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Wage and Hour Laws Archives

Understanding minimum wage and overtime laws in the U.S.

Paychecks are the major motivation for most of the workforce in the U.S. Compensating employees for their good work is the least employers can do. Federal and state governments recognize that wages are important for the workforce, and enforce strict laws to make sure employees receive their fair share of wages. Each state decides its own minimum wage, depending on living conditions and the costs of living.

Democrats adopt $15 minimum wage in party platform

The Democratic Party, due to the urging of Senator Sanders, has adopted a $15 minimum wage as a party platform. The party platform refers to the positions that the Democratic Party will take during the election and the goals that they will try to achieve. The $15 minimum wage marks a significant victory for Senator Sanders, which made that a central tenet of his campaign.n.

Home care workers wage rights are protected by law

Home care workers, like certified nursing assistants, are among the most over-worked and under-paid professions in the United States. Many home care workers often work two or three days straight without any significant breaks. These situations force workers to take brief naps in their car, grab a bite in between clients and other quick fixes. It is a disservice to the patients and families they help and it crushes many home care workers who are dedicated, hard-working and love their job.

Gig Economy Continues to Grow

The gig economy is all over the news. Recent stories about class actions against Uber and new contracts with Lyft drivers dominate the news cycle. But many of these stories overlook the true impact of the gig economy. The Internet enabled the growth of small businesses and contract work, this trend has been ongoing long before smartphones and apps overtook the phone market.

The Department of Labor issued a new overtime rule

Typically, you go to work, clock in and earn your paycheck. But what happens if your employer needs to keep you late? In those situations, you are entitled to overtime. Generally, overtime kicks in if you work more than 40 hours a week. For each hour worked over that threshold you get overtime, or time-and-a-half pay.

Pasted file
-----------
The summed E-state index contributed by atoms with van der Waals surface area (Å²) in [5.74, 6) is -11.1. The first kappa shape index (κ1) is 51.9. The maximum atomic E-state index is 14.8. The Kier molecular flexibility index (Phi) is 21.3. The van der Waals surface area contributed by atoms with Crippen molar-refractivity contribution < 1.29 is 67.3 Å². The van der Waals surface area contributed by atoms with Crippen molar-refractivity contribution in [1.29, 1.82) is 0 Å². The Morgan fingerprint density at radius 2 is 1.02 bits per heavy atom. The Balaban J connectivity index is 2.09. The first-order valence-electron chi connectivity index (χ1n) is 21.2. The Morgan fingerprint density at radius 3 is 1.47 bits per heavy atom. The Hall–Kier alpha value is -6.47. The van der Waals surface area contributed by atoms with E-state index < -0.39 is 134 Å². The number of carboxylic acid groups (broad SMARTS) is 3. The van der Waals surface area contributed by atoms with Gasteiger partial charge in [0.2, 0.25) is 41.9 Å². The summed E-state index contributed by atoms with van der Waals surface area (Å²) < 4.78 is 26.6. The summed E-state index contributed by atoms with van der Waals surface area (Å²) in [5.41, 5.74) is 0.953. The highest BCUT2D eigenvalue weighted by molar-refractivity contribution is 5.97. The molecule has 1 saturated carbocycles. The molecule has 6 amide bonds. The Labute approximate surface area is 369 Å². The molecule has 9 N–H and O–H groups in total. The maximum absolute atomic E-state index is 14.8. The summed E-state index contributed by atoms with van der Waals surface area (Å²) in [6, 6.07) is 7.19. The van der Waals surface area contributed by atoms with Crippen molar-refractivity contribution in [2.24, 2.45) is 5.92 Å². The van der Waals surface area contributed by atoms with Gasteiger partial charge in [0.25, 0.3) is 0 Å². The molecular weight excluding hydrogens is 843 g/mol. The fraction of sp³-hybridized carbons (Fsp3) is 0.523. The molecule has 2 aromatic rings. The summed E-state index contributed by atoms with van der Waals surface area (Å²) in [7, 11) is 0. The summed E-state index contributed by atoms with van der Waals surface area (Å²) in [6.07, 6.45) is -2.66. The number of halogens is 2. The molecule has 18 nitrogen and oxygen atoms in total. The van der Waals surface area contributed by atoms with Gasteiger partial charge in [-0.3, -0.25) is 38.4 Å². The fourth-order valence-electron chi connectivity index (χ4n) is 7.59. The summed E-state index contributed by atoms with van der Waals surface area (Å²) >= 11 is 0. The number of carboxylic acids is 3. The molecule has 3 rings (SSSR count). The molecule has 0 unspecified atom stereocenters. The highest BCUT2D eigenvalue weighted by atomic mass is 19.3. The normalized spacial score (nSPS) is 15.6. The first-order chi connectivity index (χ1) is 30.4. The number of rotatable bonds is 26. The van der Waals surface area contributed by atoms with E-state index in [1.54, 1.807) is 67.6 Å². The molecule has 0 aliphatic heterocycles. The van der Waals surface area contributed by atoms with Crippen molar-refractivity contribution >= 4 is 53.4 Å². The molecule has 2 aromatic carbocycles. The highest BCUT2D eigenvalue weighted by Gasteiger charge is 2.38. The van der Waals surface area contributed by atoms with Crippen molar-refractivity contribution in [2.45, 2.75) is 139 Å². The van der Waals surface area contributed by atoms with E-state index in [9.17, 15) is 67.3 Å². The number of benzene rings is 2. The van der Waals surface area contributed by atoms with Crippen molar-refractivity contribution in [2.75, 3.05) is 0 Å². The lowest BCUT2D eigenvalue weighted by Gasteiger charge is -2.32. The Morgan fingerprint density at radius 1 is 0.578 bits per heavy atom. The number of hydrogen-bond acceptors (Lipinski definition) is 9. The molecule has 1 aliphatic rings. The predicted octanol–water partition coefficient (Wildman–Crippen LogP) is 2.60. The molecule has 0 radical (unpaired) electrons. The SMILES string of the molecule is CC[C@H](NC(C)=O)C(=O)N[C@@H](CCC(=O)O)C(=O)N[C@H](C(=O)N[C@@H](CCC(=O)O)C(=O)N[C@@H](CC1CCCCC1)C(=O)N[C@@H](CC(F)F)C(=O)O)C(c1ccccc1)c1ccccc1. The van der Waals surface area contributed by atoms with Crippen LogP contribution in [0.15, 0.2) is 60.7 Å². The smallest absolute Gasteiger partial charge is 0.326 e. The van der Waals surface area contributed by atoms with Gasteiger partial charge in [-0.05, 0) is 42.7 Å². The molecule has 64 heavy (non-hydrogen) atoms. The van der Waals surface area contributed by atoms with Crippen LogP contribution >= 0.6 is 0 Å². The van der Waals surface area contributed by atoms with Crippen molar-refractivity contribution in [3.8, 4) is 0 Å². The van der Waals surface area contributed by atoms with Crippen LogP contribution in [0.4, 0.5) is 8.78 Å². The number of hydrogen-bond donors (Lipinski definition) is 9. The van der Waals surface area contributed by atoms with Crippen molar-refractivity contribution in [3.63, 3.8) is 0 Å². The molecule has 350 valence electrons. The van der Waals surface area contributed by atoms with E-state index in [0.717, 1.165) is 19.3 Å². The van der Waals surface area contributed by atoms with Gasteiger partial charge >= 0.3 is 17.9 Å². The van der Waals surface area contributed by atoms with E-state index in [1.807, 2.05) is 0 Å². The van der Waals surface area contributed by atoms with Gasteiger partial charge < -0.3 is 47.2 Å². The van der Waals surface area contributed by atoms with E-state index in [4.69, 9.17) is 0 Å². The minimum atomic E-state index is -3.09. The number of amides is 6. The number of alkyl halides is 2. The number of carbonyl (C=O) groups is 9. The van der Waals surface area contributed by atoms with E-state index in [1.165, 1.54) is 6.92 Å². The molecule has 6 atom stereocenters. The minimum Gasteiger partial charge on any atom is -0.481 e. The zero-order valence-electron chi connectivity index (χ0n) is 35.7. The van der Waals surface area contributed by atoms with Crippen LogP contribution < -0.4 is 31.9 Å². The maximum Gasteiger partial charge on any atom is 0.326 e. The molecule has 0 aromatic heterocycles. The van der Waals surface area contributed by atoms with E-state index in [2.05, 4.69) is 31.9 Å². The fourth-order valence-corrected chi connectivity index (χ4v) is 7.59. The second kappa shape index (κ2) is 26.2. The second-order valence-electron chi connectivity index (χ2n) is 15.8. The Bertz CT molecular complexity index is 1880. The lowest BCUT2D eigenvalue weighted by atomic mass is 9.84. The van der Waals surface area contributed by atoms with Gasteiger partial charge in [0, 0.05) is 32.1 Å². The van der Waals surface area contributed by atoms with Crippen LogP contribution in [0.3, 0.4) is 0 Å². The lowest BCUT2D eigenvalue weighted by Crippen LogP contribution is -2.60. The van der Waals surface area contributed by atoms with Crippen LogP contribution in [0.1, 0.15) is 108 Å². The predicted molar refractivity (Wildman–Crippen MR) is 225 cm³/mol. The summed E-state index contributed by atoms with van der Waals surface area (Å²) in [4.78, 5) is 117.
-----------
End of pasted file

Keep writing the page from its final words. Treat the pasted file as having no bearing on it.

Uber lawsuit settles

The "gig" economy is continually evolving. Government regulators, industry insiders and workers do not know what, if any, protections extend to "gig" workers. Are they entitled to a minimum wage? Are they employees or independent contractors? How do they fit into the tax system? Should a new classification of worker be invented that blends employee and contractor rules? Uber and several thousand drivers just settled a major lawsuit that may partially answer some of these questions.

You may be entitled to the Prevailing Wage

Most everyone is aware of the minimum wage but that is not the only minimum wage out there. There are different wages for a variety of jobs, including small employers, waitresses and workers who work on public works projects. Public works projects mean jobs contracted out by the government to accomplish public works like bridges and roads. That special wage rate is referred to as the "prevailing wage." This article will go over the prevailing wage and how it could apply to you and your co-workers.

Is your job exempt from overtime pay? Part 2

It would be easy to say that 90 percent of jobs do not fall under these exemptions. Unfortunately, this is not true. As discussed in a previous article, overtime is not an automatic right for many jobs. This article will continue discussing the various exemptions from overtime.

Is your job exempt from overtime pay, pt. 1?

The Fair Labor Standards Act (or "FLSA") establishes many minimum standards for workers' rights. Among these standards is mandatory minimum and overtime pay. The minimum wage, depending on your job, is typically $7.25. Overtime generally activates when you work either (a) more than eight hours in a single shift or (b) more than 40 hours in a week. But, these rules are not monolithic. Certain jobs are exempted from these requirements. This article will go over some of the jobs that are exempted.

New minimum wage rule for contractors

Way back in February 2014, the Obama administration proposed new minimum wage rules for contractors hired by the federal government. The new minimum wage was raised to $10.15 and was finally implemented January 1st of this year. This is a $.05 increase over the original proposal as set forth by the Obama administration. From now on, all contractors working for the federal government must be paid this minimum wage.